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The World Set Free Hardcover – January, 2003

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From the Publisher

This book is a large print version using a minimum of 16 point type in a 6 by 9 inch size and library bound. As with all Quiet Vision print books, it use a high grade, acid free paper for long life. --This text refers to an out of print or unavailable edition of this title.

About the Author

Herbert George Wells's (1866-1946) career as an author was fostered by a childhood mishap. He broke his leg and spent his convalescence reading every book he could find. Wells earned a scholarship at the Norman School of Science in London. Wells's "science fiction" (although he never called it such) was influenced by his interest in biology. H. G. Wells gained fame with his first novel, "The Time Machine (1895)." He followed this with "The Island of Dr. Moreau (1896), The Invisible Man (1897), " and "The War Of The Worlds (1898)."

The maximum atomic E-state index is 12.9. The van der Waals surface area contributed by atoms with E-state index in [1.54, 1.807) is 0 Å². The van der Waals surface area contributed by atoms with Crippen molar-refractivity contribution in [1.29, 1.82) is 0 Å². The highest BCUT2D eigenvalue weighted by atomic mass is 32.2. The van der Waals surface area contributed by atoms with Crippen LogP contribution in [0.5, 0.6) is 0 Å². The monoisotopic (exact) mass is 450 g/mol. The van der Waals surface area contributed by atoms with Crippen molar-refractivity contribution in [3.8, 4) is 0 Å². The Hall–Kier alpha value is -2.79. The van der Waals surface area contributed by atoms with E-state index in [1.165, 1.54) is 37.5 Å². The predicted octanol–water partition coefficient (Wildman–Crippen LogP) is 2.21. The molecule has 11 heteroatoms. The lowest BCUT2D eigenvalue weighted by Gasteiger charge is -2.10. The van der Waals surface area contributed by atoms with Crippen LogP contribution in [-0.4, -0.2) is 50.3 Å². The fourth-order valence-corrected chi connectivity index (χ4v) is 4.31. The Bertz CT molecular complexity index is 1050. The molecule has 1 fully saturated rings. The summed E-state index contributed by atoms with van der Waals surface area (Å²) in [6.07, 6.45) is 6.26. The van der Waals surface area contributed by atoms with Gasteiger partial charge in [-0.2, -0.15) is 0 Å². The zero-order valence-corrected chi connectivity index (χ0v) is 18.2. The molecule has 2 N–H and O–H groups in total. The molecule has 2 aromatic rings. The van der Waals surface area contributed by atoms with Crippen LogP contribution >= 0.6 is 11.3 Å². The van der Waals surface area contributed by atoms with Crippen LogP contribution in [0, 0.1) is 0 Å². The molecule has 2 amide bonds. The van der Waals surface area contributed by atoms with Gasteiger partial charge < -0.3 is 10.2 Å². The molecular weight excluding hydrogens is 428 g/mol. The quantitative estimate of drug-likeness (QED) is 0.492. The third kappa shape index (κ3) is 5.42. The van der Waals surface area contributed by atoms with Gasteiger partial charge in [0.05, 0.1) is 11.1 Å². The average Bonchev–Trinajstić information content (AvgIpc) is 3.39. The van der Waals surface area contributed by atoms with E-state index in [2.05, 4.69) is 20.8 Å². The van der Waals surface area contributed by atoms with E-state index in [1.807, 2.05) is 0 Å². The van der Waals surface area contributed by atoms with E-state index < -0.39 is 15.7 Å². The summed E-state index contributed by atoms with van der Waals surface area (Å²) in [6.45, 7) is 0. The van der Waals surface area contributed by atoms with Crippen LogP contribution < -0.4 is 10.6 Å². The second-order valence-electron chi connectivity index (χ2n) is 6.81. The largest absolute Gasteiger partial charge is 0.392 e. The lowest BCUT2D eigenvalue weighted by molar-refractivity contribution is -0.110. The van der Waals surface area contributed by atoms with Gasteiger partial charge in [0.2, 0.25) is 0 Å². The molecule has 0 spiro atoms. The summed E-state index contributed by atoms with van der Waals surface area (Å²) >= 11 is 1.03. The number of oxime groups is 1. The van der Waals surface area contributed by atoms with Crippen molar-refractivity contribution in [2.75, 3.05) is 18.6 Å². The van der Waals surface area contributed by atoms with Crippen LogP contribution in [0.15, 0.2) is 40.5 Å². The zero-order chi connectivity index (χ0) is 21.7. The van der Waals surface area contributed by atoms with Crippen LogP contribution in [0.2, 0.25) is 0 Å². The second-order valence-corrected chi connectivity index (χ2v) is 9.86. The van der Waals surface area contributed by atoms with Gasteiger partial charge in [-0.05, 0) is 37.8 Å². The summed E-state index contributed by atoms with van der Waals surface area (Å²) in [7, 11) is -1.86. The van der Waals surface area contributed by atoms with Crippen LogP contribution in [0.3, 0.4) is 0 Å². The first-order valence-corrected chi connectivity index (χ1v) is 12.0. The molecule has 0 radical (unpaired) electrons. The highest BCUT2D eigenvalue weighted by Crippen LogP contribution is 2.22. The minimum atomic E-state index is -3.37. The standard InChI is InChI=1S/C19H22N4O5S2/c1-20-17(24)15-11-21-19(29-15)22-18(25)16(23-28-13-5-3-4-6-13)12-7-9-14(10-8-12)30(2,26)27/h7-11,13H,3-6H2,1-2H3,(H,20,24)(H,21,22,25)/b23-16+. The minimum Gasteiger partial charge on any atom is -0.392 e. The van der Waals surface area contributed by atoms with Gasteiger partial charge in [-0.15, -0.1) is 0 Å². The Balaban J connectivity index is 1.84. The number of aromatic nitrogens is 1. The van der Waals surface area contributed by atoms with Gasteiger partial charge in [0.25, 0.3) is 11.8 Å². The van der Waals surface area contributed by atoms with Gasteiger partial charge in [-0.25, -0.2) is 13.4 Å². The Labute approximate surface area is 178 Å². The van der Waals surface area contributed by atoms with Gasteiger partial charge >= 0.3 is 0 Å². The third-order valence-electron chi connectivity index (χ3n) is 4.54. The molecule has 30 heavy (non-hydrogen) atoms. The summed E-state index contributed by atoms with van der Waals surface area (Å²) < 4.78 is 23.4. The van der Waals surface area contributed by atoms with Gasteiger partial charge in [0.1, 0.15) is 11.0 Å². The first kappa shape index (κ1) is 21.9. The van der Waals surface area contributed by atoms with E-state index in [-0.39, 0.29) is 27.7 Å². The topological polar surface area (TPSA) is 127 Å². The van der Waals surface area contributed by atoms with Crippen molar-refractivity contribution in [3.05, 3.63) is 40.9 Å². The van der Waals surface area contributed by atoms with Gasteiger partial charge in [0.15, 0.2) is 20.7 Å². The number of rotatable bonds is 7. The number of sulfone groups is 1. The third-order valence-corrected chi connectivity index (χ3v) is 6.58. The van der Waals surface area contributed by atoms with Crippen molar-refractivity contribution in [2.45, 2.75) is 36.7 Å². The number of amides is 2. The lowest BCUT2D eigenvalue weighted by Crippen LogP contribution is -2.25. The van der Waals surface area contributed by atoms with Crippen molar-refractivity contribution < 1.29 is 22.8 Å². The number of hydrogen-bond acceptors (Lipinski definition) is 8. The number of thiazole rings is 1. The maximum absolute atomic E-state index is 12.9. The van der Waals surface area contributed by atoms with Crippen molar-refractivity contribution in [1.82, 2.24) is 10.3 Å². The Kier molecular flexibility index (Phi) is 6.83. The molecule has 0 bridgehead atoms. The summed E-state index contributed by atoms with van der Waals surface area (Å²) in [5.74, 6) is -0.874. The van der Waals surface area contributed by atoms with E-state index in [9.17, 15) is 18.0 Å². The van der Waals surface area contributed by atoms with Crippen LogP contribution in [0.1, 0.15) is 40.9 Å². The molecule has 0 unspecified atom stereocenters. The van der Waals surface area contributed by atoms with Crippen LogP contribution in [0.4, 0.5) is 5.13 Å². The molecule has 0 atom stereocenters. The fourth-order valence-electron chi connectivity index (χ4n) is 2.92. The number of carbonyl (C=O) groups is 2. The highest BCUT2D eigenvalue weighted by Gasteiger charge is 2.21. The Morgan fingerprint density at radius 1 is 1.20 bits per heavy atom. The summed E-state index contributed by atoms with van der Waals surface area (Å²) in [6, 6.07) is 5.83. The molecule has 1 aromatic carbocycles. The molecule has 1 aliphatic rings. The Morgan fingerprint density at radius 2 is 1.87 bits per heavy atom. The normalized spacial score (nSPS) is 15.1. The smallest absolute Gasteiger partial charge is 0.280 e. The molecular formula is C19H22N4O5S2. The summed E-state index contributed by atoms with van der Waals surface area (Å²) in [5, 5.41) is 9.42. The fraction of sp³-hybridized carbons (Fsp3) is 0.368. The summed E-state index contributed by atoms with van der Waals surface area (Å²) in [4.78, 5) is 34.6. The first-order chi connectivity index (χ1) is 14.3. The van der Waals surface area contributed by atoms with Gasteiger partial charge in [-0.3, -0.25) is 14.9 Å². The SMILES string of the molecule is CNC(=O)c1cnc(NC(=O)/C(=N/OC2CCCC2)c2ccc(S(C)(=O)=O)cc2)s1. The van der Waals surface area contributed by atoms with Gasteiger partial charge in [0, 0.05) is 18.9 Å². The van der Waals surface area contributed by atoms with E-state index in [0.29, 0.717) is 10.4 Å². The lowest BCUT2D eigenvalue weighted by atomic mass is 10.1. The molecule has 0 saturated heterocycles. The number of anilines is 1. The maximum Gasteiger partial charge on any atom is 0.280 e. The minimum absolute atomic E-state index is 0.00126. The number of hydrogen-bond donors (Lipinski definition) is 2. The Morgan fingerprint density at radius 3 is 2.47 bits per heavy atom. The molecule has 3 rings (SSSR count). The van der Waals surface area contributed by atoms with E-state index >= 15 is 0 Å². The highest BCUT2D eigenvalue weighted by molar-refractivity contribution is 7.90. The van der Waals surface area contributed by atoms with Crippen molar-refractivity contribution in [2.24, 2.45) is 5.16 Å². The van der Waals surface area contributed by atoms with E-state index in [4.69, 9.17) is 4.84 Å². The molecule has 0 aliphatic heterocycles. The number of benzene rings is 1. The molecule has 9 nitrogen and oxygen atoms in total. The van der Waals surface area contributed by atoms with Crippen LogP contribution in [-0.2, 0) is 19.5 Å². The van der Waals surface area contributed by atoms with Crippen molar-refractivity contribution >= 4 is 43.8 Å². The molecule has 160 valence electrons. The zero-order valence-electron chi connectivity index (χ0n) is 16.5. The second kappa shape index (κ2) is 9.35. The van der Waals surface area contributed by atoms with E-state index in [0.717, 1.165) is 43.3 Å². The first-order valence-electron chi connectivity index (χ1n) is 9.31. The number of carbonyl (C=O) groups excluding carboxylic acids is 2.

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Product Details

  • Hardcover: 172 pages
  • Publisher: IndyPublish.com (January 2003)
  • Language: English
  • ISBN-10: 1404338489
  • ISBN-13: 978-1404338487
  • Shipping Weight: 13.9 ounces
  • Average Customer Review: 3.8 out of 5 stars  See all reviews (68 customer reviews)
  • Amazon Best Sellers Rank: #15,093,484 in Books (See Top 100 in Books)